The Los Angeles LGBT Center’s volunteer mobilization team Resistance Squad has joined local, state, and national LGBT and social justice organizations in urging Congress to finally pass the Equality Act.
The volunteers participated in an initial phone banking effort — all done remotely from home – on February 21 targeting Republican senators in Maine and Pennsylvania.
Some version of the Equality Act has been put forth in Congress every year since the 1970s, but this year is seen as its best chance at becoming law by adding sex, sexual orientation, and gender identity to the Civil Rights Act of 1964.
“This is a landmark federal bill that protects us in any state in the country and will be quite a legacy for ourselves, for our friends and community, for our families, for all the people whom we love,” explains Maria Melo, the Center’s policy and operations manager. “Current federal laws are not enough. They don’t protect a lesbian couple trying to check into a hotel or being denied services in more than 29 states. They don’t protect the trans person who goes to the wrong health services provider.”
What Equality Act Will Do For You
The Equality Act will provide national, consistent non-discrimination protections for LGBTQ people, including for employment, housing, credit, education, federally funded programs, public spaces, and jury service.
The latest bill already has the support it needs in the U.S. House of Representatives, and public opinion is on its side. A recent poll conducted by the Kaiser Family Foundation found that 68% of Americans support non-discrimination laws for LGBTQ people.
“To get this bill passed, we need 60 votes in the Senate,” Melo points out. “We need 10 Republican votes, and we believe we can do this.”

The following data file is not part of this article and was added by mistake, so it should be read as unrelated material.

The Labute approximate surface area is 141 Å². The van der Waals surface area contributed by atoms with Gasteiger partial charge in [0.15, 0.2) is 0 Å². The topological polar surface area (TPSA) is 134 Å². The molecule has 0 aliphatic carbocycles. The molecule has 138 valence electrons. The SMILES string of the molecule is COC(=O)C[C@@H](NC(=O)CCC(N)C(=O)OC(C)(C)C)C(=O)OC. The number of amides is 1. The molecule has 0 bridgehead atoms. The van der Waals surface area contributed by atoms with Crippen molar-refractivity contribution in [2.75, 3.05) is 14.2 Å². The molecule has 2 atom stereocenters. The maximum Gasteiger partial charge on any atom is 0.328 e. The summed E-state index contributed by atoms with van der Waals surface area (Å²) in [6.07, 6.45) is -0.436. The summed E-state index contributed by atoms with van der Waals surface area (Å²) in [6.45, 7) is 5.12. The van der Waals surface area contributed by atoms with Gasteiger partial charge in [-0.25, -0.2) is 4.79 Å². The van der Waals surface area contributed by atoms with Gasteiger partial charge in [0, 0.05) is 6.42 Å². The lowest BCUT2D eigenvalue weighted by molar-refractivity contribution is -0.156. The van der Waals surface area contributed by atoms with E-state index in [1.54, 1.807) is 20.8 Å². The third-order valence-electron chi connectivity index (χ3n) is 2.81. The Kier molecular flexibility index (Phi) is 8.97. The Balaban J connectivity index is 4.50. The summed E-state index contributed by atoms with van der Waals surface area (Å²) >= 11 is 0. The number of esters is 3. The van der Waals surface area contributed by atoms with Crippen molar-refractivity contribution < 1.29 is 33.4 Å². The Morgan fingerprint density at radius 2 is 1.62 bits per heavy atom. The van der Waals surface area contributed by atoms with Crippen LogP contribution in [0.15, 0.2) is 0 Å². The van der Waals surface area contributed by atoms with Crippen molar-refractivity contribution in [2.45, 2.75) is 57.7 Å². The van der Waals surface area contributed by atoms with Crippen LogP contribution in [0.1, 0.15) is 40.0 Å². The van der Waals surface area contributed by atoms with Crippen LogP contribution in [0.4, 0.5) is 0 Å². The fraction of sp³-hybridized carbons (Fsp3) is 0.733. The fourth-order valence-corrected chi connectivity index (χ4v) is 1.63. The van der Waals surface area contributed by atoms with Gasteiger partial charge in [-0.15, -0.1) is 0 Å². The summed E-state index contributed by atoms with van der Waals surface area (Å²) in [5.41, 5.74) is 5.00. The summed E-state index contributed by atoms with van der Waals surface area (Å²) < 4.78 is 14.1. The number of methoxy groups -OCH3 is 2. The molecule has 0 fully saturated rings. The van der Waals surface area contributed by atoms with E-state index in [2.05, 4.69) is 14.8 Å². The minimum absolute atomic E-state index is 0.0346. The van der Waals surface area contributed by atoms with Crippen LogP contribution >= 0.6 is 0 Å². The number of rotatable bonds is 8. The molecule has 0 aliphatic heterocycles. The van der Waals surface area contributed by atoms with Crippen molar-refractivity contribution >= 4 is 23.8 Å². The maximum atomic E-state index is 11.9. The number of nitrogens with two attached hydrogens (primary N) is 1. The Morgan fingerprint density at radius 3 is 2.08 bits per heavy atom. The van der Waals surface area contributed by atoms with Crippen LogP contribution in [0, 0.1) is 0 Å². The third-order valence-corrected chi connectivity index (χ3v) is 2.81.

That’s where the phone banking comes in.
During the first three-hour shift last weekend, Resistance Squad members got 26 people to agree to be transferred on the spot to a Republican senator’s office to urge the lawmaker to support the bill. Another 18 people agreed to make the calls at a later time, and approximately 600 people were left voicemails instructing them on how to contact their senator.
“Most people outside the LGBTQ community are kind of shocked when we tell them that these anti-discrimination protections don’t exist already and that it’s still legal to discriminate in this way,” says Jessica Parral, policy advocate and community organizer at the Center.
How You Can Help
The next phone banks will take place from 11 a.m. to 2 p.m. on Sunday, February 28, and Sunday, March 7.
“We would love to have more folks on the phone next time. It’s super convenient,” Parral says. “People do it from the comfort of their own homes, and it’s all on Zoom. We use training videos, and we use breakout rooms on Zoom so folks can practice the script with each other.” (Sign up at lalgbtcenter.org/phone)
During the phone banks, Center staff members remain on Zoom the entire time, muted, in case any issues arise and they need to be of assistance to the volunteers.
For its Equality Act push, the Center has partnered with National Equality Action Team (NEAT) which provided the 1,700 phone numbers for the first phone bank. NEAT is a national coalition of more than 30 LGBT organizations that builds collaborative actions and partnerships so anyone can fight for LGBTQ justice from anywhere.
The Center’s Resistance Squad had recently burned up the phone lines to register LGBTQ voters in Georgia and make sure they participated in their state’s two Senate run-off races that ultimately saw Democratic challengers Raphael Warnock and Jon Ossoff elected over Republican incumbents Kelly Loeffler and David Perdue, respectively.
To join Resistance Squad, the Center’s volunteer mobilization team, in urging Congress to make history and pass the Equality Act, sign up at lalgbtcenter.org/resist